I Am Not Your Negro approaches the viewer in a surprising way. The opening scene of James Baldwin on the Dick Cavett Show in which a befuddled Cavett asks Baldwin about “The Negro” seems to be from another time (which it is, obviously), but from the tight closeup of Cavett’s face as a sinking realization takes hold, (at least this is my own impression), that Baldwin is very much ahead of his time.
In fact, the whole documentary by Raoul Peck (Lumumba), is focused mainly on the time in which Baldwin was still alive, save for a brief stretch about daytime television and the state of contemporary entertainment and its jolt of a closing song (I won’t spoil it for those who haven’t seen it, but it’s a chilling selection). Yet despite staying mainly within Baldwin’s lifetime (and especially the thirties when Baldwin was quite young), this movie feels entirely forward looking. In fact, it may be too much so, as the time in between its premiere at TIFF and its release in February saw the rise of the alt-right and an eerie reminder that the lessons behind I Am Not Your Negro has not yet taken hold. The images of embarrassing portrayals of black men (in advertisements but also elsewhere) permeate and make them feel wholly shameful and jarring, but they act as a reminder that the world hasn’t changed a great deal, especially when we come to the section of how the FBI kept too close an eye on Baldwin for his homosexuality (and then cuts to J. Edgar Hoover).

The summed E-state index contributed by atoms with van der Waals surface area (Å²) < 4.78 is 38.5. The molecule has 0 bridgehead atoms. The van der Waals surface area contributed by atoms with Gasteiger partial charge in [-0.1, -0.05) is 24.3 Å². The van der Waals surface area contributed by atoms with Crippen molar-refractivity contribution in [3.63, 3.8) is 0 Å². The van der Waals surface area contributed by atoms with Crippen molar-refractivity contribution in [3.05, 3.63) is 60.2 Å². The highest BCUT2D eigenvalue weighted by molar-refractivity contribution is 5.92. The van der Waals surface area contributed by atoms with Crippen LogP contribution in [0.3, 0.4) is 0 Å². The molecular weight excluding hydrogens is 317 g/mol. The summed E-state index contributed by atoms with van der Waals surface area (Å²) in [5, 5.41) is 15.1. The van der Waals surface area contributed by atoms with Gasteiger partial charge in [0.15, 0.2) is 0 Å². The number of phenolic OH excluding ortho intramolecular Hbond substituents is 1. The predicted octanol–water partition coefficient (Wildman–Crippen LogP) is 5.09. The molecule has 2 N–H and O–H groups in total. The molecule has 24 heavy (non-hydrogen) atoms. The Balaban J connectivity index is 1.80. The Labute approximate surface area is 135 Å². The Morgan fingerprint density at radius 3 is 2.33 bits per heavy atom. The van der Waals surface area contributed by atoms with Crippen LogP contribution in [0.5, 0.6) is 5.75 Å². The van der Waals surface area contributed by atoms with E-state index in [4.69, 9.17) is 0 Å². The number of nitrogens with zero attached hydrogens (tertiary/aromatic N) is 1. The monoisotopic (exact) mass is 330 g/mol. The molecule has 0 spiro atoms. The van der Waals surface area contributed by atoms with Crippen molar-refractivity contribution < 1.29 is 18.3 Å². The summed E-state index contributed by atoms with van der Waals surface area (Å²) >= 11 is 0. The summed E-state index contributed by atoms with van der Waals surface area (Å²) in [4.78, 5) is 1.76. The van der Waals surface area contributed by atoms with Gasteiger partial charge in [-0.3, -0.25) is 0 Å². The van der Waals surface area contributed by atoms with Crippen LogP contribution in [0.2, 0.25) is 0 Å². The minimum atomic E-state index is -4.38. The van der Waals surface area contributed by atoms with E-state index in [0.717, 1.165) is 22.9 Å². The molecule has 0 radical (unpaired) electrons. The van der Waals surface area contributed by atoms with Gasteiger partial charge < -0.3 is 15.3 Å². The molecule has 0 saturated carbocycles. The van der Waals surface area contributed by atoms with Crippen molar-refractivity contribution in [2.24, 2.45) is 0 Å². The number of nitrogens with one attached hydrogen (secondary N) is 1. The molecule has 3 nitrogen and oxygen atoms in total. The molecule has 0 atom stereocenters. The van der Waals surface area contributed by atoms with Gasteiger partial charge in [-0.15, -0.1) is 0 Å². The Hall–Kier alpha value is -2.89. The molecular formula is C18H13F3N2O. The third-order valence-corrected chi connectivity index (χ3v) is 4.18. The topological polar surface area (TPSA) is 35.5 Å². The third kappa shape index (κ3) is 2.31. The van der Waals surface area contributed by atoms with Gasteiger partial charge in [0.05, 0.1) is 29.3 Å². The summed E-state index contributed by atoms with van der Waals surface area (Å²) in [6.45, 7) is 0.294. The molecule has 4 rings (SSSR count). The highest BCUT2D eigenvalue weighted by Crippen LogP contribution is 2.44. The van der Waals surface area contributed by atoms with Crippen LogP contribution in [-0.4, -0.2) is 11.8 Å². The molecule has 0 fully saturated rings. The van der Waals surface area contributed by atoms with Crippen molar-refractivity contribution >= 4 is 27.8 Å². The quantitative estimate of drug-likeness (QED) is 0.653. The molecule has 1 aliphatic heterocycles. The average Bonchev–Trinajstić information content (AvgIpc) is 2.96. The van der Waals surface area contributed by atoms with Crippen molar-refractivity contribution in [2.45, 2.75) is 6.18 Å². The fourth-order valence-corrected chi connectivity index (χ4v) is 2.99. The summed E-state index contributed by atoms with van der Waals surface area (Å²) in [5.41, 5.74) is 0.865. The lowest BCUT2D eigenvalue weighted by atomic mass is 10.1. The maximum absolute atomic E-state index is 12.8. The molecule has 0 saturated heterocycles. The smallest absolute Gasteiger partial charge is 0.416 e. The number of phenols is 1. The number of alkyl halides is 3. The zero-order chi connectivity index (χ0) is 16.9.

The film doesn’t go out of its way to introduce Baldwin, thus a degree of familiarity may help. The most damning section of the film is reserved for Hollywood, as some clips are presented without comment and are extremely tough to watch. Also, far too many of them feature Sidney Poitier as a sort of Everyman, but being treated extremely in an inhospitable manner. This film condemning films (again, it stops in the seventies, so modern cinema is left alone, perhaps sparing the same hyper-criticism without saying a word). In choosing Samuel L. Jackson to narrate the film, modernity is present, but Jackson narrates in almost a whisper, to the degree that his familiar voice is almost unrecognizable.
Most troubling is that much of the material is juxtaposed, Baldwin and films, films and Baldwin, so that the images are matched up almost perfectly. Credit to the researchers for digging up some incriminating footage which is almost as tough to watch as the images of men being lynched with others not caring. The film arrives at a point in which the viewer feels the effect of inaction or even struggling to breathe. It’s not a film so much as it is a vital and necessary call to action.
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